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Kyrgyzstan is in the midst of historic political upheaval, spurred on by nearly three decades of government misrule, a frustrated civil society and the rise of unsavory criminal groups to positions of power. The Central Asian nation looks set for more volatility—and the Kyrgyz people will pay the price.
Flanked by the United States’ and China’s radically opposing interests, France has a narrow path to walk.
But Seoul’s positioning is not all bad. As South Korea and other Asian countries step gingerly with one eye on the superpowers’ rivalry, there are also opportunities to be found.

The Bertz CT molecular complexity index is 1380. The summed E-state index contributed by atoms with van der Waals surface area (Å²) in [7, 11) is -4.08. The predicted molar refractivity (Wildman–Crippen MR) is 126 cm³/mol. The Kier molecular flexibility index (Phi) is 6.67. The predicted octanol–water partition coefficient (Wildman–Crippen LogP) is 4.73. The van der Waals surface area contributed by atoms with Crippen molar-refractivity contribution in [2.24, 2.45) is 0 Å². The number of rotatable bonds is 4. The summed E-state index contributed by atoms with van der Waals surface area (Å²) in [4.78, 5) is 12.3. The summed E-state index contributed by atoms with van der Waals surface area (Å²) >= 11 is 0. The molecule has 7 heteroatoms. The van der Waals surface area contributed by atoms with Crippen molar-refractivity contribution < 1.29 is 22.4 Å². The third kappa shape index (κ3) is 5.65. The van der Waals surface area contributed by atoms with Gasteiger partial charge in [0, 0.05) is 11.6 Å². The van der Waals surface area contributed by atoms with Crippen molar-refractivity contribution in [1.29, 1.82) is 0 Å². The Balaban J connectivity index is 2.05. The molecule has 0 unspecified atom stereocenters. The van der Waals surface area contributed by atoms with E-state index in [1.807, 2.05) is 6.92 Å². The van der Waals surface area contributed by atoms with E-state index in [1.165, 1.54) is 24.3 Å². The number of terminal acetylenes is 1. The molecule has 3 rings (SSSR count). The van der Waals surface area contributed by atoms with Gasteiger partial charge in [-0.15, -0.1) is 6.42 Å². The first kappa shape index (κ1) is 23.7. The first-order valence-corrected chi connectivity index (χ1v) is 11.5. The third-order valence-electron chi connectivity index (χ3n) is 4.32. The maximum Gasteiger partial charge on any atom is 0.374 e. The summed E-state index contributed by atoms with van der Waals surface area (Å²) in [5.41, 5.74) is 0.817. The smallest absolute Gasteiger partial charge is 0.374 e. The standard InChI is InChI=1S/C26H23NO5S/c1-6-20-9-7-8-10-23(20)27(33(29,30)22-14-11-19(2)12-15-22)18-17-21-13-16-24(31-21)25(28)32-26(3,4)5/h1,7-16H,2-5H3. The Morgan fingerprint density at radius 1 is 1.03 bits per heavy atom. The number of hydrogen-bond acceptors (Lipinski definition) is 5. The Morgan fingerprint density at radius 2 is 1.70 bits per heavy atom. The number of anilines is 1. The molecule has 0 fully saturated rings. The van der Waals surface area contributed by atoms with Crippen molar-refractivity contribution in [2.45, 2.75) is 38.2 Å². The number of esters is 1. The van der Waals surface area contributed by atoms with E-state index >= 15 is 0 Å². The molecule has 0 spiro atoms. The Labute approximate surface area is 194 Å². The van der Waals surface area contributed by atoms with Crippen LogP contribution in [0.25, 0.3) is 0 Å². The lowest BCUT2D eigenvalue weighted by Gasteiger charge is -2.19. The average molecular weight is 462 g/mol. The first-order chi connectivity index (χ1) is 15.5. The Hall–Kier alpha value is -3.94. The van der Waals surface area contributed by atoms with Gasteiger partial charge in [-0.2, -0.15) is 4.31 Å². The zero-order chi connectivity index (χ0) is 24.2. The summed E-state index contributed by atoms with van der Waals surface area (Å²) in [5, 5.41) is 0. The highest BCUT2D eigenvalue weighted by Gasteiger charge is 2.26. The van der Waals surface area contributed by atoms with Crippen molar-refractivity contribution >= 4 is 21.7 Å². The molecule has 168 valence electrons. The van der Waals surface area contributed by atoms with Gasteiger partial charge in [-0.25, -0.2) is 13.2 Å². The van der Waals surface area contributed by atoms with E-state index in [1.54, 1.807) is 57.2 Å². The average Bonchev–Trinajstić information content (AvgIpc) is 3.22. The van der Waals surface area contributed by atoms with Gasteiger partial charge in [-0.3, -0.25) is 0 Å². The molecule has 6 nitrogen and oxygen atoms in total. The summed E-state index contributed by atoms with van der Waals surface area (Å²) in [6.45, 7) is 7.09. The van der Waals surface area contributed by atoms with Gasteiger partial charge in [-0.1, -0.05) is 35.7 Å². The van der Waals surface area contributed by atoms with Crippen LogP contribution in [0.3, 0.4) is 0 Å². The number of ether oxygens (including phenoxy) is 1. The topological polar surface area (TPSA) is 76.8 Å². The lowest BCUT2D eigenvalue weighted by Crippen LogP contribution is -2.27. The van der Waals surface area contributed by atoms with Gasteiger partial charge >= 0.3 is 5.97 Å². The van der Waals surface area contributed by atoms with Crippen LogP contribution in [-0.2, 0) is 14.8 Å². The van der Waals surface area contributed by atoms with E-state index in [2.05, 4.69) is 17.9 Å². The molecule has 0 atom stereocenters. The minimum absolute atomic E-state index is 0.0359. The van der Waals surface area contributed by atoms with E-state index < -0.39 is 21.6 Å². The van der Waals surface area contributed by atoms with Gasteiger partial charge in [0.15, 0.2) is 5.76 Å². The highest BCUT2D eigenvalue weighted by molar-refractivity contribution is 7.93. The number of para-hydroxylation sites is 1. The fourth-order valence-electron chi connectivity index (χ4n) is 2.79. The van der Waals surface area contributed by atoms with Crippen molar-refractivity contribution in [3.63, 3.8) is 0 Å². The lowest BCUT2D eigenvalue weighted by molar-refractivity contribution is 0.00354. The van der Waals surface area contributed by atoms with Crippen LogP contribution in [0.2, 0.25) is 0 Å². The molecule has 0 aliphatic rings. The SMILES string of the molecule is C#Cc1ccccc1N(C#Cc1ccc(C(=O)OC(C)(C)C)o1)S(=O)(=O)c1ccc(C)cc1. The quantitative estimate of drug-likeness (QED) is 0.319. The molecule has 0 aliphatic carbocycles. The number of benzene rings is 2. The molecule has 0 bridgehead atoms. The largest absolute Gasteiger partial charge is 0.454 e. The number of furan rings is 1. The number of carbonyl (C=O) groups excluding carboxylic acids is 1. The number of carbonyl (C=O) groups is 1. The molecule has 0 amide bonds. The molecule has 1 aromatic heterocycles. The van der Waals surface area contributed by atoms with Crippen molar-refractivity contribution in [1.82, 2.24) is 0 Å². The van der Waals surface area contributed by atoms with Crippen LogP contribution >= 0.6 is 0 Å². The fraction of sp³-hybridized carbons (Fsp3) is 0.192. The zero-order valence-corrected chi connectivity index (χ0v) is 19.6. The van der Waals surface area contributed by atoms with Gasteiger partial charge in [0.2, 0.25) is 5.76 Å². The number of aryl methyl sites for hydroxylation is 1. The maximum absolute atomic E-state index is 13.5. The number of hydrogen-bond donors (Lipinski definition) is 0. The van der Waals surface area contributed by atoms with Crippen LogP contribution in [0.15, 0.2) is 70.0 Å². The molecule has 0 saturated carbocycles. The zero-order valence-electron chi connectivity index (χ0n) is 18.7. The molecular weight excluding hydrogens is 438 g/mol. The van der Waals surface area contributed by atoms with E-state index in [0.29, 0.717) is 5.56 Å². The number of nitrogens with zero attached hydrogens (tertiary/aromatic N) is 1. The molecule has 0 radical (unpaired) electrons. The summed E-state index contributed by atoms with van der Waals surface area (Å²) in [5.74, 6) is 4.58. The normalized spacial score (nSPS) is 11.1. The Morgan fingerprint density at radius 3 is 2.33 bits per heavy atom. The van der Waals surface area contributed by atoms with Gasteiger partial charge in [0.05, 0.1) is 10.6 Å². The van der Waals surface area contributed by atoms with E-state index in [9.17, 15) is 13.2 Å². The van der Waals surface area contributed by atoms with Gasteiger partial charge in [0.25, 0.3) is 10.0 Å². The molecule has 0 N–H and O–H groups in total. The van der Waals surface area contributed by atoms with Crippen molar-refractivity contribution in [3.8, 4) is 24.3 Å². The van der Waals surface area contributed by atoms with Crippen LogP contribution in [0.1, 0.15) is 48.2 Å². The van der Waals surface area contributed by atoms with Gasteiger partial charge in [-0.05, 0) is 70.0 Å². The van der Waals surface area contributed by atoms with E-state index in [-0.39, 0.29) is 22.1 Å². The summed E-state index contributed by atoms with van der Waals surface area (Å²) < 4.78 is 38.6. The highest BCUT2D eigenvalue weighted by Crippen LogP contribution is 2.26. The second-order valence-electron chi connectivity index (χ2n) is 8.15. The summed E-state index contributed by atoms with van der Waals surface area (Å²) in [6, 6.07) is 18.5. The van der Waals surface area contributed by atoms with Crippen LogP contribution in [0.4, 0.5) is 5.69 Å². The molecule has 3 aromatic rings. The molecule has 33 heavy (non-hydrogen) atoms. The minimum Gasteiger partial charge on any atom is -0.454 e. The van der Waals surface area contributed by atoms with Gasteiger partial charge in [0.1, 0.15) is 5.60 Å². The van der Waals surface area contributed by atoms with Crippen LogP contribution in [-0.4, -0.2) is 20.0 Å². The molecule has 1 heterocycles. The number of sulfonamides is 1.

The real question facing European leaders is therefore not how to restore transatlantic relations to its pre-Trump days, but rather how to craft a new vision for the future—one where Washington may not always be in the driver’s seat and Europe is capable of taking on more responsibility.
There are three guiding principles that can help make future arms control dialogues more successful.